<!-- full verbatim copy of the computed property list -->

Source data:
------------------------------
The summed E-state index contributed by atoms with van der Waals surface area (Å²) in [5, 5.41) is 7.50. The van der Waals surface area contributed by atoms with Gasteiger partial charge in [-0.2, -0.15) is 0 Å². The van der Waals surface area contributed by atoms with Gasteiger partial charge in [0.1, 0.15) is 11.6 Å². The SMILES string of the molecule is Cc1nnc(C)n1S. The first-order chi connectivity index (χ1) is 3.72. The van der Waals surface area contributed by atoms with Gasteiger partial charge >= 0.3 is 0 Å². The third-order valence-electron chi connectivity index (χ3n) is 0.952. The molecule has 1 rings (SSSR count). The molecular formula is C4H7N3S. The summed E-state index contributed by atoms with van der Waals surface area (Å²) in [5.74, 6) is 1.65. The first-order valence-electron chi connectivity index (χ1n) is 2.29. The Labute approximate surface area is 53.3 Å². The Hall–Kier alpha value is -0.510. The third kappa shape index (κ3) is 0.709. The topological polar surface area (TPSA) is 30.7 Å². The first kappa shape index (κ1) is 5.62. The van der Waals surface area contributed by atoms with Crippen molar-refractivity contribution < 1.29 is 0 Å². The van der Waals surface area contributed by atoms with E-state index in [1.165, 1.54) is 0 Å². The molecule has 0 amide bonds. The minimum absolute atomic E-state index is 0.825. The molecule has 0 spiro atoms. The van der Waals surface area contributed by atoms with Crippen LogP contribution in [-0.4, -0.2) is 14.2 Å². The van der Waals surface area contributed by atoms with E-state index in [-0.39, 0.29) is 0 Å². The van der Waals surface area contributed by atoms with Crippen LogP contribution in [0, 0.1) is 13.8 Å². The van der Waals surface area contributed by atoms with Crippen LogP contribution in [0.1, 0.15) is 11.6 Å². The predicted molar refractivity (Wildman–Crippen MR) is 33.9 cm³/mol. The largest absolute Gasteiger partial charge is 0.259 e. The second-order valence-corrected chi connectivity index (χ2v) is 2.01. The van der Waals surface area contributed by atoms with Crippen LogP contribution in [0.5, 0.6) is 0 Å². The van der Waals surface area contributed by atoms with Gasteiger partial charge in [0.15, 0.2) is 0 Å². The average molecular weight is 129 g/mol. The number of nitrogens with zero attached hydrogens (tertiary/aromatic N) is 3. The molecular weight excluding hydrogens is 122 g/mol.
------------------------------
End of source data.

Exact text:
The summed E-state index contributed by atoms with van der Waals surface area (Å²) in [5, 5.41) is 7.50. The van der Waals surface area contributed by atoms with Gasteiger partial charge in [-0.2, -0.15) is 0 Å². The van der Waals surface area contributed by atoms with Gasteiger partial charge in [0.1, 0.15) is 11.6 Å². The SMILES string of the molecule is Cc1nnc(C)n1S. The first-order chi connectivity index (χ1) is 3.72. The van der Waals surface area contributed by atoms with Gasteiger partial charge >= 0.3 is 0 Å². The third-order valence-electron chi connectivity index (χ3n) is 0.952. The molecule has 1 rings (SSSR count). The molecular formula is C4H7N3S. The summed E-state index contributed by atoms with van der Waals surface area (Å²) in [5.74, 6) is 1.65. The first-order valence-electron chi connectivity index (χ1n) is 2.29. The Labute approximate surface area is 53.3 Å². The Hall–Kier alpha value is -0.510. The third kappa shape index (κ3) is 0.709. The topological polar surface area (TPSA) is 30.7 Å². The first kappa shape index (κ1) is 5.62. The van der Waals surface area contributed by atoms with Crippen molar-refractivity contribution < 1.29 is 0 Å². The van der Waals surface area contributed by atoms with E-state index in [1.165, 1.54) is 0 Å². The molecule has 0 amide bonds. The minimum absolute atomic E-state index is 0.825. The molecule has 0 spiro atoms. The van der Waals surface area contributed by atoms with Crippen LogP contribution in [-0.4, -0.2) is 14.2 Å². The van der Waals surface area contributed by atoms with E-state index in [-0.39, 0.29) is 0 Å². The van der Waals surface area contributed by atoms with Crippen LogP contribution in [0, 0.1) is 13.8 Å². The van der Waals surface area contributed by atoms with Crippen LogP contribution in [0.1, 0.15) is 11.6 Å². The predicted molar refractivity (Wildman–Crippen MR) is 33.9 cm³/mol. The largest absolute Gasteiger partial charge is 0.259 e. The second-order valence-corrected chi connectivity index (χ2v) is 2.01. The van der Waals surface area contributed by atoms with Crippen LogP contribution in [0.5, 0.6) is 0 Å². The van der Waals surface area contributed by atoms with Gasteiger partial charge in [0.15, 0.2) is 0 Å². The average molecular weight is 129 g/mol. The number of nitrogens with zero attached hydrogens (tertiary/aromatic N) is 3. The molecular weight excluding hydrogens is 122 g/mol.